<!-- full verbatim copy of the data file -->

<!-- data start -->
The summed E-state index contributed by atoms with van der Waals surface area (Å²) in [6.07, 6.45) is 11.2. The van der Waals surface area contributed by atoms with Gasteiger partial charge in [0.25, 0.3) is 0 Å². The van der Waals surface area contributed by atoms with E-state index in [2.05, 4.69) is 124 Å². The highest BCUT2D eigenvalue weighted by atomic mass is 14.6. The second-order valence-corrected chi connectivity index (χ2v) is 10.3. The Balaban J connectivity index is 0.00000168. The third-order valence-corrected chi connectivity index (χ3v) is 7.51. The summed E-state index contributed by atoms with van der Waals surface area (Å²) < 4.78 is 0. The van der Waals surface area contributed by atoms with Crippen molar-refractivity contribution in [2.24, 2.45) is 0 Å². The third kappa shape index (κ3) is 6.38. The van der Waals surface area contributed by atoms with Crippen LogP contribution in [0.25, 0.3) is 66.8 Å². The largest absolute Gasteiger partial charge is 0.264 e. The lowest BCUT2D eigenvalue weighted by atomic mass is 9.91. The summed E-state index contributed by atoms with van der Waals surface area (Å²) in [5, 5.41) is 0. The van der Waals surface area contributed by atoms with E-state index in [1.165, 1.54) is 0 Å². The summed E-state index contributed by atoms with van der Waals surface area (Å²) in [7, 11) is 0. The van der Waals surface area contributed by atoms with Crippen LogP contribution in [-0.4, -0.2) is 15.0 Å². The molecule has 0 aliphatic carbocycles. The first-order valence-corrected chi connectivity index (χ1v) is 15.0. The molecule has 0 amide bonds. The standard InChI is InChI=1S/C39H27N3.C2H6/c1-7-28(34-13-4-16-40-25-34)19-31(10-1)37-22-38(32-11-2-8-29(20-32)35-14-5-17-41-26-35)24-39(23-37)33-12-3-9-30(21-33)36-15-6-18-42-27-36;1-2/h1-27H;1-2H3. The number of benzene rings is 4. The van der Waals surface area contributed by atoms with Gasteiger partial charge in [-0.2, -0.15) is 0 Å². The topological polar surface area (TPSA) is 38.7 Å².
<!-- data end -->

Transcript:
The summed E-state index contributed by atoms with van der Waals surface area (Å²) in [6.07, 6.45) is 11.2. The van der Waals surface area contributed by atoms with Gasteiger partial charge in [0.25, 0.3) is 0 Å². The van der Waals surface area contributed by atoms with E-state index in [2.05, 4.69) is 124 Å². The highest BCUT2D eigenvalue weighted by atomic mass is 14.6. The second-order valence-corrected chi connectivity index (χ2v) is 10.3. The Balaban J connectivity index is 0.00000168. The third-order valence-corrected chi connectivity index (χ3v) is 7.51. The summed E-state index contributed by atoms with van der Waals surface area (Å²) < 4.78 is 0. The van der Waals surface area contributed by atoms with Crippen molar-refractivity contribution in [2.24, 2.45) is 0 Å². The third kappa shape index (κ3) is 6.38. The van der Waals surface area contributed by atoms with Crippen LogP contribution in [0.25, 0.3) is 66.8 Å². The largest absolute Gasteiger partial charge is 0.264 e. The lowest BCUT2D eigenvalue weighted by atomic mass is 9.91. The summed E-state index contributed by atoms with van der Waals surface area (Å²) in [5, 5.41) is 0. The van der Waals surface area contributed by atoms with E-state index in [1.165, 1.54) is 0 Å². The summed E-state index contributed by atoms with van der Waals surface area (Å²) in [7, 11) is 0. The van der Waals surface area contributed by atoms with Crippen LogP contribution in [-0.4, -0.2) is 15.0 Å². The molecule has 0 aliphatic carbocycles. The first-order valence-corrected chi connectivity index (χ1v) is 15.0. The molecule has 0 amide bonds. The standard InChI is InChI=1S/C39H27N3.C2H6/c1-7-28(34-13-4-16-40-25-34)19-31(10-1)37-22-38(32-11-2-8-29(20-32)35-14-5-17-41-26-35)24-39(23-37)33-12-3-9-30(21-33)36-15-6-18-42-27-36;1-2/h1-27H;1-2H3. The number of benzene rings is 4. The van der Waals surface area contributed by atoms with Gasteiger partial charge in [-0.2, -0.15) is 0 Å². The topological polar surface area (TPSA) is 38.7 Å².